Skip to main content

What will we all do differently?

Following our landmark conference The Tipping Point: Where next for health and care?, we have produced a major report setting out our recommendations for the foundations for future models of health and care. Below, you can access this report and further explore the themes through selected exerpts from the conference keynotes.

The Foundations for the Future Model of Health and Care takes account of the economic, climate and wider pressures on the health and care system in Wales to find sustainable solutions for the future. Drawing upon the resources of the people, communities, and wider stakeholders it suggests a new way of approaching this in Wales. The Foundations for the Future Model of Health and Care sets out the agenda to achieve a sustainable, high quality, equitable health and care, for an equally well, healthy, resilient and resourceful Wales. This paper follows on from our landmark conference The Tipping Point: Where next for health and care? and you can watch all keynote presentation from the conference below.

Read the paperWatch the conference presentations

Our Four Foundations for the Future Model of health and care

Health begins at home 

Public health plays a pivotal role in enhancing resilience by actively involving people in their own well-being, and illness prevention. Programmes and services to support people “stay healthy at home”, self-care support, intergenerational and community based programmes, health skills education for people are needed. Health and care services will only become sustainable in the face of increasing life expectancy and growing demand by recognising the importance of the environments in which we live and the wider social support opportunities in promoting good health.

Vids or excerpts from: CH, NC, UK

Seamless health and care

Along with addressing needs locally, wider integration of services and systems are essential for ensuring quality services which meet people’s needs. A whole population approach is needed, including; new health and care roles, cross sector working, quality-centric approaches, and place-based integrated health and social care teams. Integrated systems at a national, regional and local level, focusing on key areas such as service planning, workforce, data and digital health will be needed to support this.  The goal is to bring care closer to individuals’ homes and tailor services and innovative solutions to the specific needs of different populations and people. Upskilling and diversifying the workforce, embracing third sector, community skills and caregiver expertise are needed for sustainable service delivery.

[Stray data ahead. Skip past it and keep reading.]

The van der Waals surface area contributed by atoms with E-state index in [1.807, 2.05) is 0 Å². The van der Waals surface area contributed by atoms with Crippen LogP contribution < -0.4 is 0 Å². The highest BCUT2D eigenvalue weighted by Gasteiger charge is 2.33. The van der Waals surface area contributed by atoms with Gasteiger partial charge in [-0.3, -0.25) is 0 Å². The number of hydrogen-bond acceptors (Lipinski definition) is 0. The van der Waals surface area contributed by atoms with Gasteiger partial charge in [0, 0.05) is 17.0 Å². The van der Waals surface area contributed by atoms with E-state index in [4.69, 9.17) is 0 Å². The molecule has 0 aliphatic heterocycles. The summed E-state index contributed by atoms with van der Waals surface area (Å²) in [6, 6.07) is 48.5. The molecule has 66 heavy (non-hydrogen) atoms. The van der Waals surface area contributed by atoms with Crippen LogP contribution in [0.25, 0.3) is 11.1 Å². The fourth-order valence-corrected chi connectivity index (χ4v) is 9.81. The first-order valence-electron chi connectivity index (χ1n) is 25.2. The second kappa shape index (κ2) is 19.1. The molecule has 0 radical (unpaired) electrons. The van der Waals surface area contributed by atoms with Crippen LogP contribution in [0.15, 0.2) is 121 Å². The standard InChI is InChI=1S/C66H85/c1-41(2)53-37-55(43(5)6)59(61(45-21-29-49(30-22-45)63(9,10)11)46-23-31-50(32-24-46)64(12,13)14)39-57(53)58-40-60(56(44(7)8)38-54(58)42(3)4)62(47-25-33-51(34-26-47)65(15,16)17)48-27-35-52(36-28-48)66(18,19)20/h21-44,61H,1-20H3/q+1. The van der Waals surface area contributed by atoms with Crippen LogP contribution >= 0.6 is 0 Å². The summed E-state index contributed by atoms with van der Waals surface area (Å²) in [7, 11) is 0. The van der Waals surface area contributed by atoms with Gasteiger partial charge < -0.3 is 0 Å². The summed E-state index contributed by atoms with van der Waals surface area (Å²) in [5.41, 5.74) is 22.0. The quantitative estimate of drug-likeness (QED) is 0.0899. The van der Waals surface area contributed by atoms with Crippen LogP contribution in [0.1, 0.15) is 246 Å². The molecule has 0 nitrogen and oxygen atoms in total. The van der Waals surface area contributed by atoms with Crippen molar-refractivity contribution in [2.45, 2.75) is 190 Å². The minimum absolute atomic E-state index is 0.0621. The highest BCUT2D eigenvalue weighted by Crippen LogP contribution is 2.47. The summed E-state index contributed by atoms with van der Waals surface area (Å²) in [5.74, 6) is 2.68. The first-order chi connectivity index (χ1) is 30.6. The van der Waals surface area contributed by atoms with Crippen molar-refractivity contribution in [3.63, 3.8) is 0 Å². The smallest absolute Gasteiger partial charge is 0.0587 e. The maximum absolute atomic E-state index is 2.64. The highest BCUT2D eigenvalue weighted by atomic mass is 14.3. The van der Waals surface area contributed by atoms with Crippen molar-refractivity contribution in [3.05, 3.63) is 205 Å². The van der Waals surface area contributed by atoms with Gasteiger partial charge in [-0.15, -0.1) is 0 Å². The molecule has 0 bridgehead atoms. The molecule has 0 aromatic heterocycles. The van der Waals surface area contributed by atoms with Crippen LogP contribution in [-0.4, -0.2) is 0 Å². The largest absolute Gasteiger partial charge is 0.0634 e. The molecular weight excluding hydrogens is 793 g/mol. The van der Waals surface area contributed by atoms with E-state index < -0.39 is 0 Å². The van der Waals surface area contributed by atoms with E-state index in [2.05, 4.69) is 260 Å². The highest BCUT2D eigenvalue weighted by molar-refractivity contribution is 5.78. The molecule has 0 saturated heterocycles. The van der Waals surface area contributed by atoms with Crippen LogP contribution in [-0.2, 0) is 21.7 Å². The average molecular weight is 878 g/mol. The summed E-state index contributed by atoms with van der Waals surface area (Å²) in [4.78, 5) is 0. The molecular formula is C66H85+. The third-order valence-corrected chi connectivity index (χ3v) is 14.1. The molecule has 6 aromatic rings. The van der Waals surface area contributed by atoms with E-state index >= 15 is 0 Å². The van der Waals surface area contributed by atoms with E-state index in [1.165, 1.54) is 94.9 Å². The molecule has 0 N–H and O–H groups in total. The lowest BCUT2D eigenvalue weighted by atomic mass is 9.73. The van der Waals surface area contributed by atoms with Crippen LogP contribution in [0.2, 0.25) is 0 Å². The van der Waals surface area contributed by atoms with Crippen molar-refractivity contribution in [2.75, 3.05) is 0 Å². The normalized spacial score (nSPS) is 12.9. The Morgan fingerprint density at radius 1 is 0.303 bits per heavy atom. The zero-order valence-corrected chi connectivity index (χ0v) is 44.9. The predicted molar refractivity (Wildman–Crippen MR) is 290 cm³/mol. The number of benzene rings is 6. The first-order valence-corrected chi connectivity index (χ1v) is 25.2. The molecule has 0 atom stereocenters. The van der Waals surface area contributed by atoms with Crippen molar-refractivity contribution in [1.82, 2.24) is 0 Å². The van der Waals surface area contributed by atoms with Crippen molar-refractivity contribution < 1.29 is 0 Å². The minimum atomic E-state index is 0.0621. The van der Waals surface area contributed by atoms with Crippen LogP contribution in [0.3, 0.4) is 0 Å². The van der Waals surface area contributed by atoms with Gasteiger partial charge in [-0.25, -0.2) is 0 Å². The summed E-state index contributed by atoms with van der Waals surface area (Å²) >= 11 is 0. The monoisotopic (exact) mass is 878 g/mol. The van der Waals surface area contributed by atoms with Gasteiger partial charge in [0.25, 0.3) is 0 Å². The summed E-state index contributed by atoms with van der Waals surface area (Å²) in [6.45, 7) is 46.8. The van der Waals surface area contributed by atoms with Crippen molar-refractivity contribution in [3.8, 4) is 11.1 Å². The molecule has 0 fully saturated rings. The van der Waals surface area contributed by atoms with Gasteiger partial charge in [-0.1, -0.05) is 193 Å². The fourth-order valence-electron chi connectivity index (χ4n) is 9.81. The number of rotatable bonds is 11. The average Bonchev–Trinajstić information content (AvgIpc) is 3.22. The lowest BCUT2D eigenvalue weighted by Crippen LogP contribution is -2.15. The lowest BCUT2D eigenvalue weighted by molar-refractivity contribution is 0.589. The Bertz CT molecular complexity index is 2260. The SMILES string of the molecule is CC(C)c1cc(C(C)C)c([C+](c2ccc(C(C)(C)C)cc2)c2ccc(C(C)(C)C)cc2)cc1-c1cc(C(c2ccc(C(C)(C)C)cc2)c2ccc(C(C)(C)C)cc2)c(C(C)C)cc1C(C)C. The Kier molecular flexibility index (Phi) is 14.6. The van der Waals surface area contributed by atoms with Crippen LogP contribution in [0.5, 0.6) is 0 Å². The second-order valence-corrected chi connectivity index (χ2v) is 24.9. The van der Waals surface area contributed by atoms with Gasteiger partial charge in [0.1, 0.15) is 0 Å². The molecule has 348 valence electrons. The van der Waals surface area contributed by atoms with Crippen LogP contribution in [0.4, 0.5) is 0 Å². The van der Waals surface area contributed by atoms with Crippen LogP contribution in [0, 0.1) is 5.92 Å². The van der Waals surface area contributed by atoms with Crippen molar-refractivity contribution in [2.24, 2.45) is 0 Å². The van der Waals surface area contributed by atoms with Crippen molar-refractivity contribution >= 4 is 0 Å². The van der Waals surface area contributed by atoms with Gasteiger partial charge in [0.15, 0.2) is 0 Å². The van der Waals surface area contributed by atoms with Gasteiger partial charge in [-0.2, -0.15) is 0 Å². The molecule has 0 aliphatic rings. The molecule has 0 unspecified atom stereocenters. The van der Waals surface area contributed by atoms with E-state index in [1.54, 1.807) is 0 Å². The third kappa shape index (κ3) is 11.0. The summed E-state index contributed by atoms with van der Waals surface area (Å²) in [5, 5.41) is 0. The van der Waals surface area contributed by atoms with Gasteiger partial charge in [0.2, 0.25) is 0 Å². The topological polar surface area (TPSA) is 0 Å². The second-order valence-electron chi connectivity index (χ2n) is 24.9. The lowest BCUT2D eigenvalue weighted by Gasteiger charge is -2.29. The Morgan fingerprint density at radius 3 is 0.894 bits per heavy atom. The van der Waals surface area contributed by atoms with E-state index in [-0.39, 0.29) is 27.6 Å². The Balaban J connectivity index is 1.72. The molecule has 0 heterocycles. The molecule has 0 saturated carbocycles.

Vids or excerpts from: DB, DF, SB

Fair and sustainable health

A mainstreamed perspective on sustainable health and care: addressing the social determinants of health with a whole society approach, developing a sustainable mode of operation (financial, environmental and social), going beyond the ‘volume approach’ to waste, reflecting on the inappropriate and overuse of resources and redesigning a prudent, lean health and care system fit for the future.

Vids or excerpts from: FA, AH, MM, DW

Radical change together

In an adaptive health and social care system, change in one area will inevitably have positive performance implications in other areas. The system and its processes should encourage and support innovation to be driven top-down, bottom up and horizontal within and between organisations, professionals and local people. Sustainable rapid adoption approaches would ensure new and efficient ways of delivering care and disseminated nationally.

Vids or excerpts from: JP, DH, DH, GC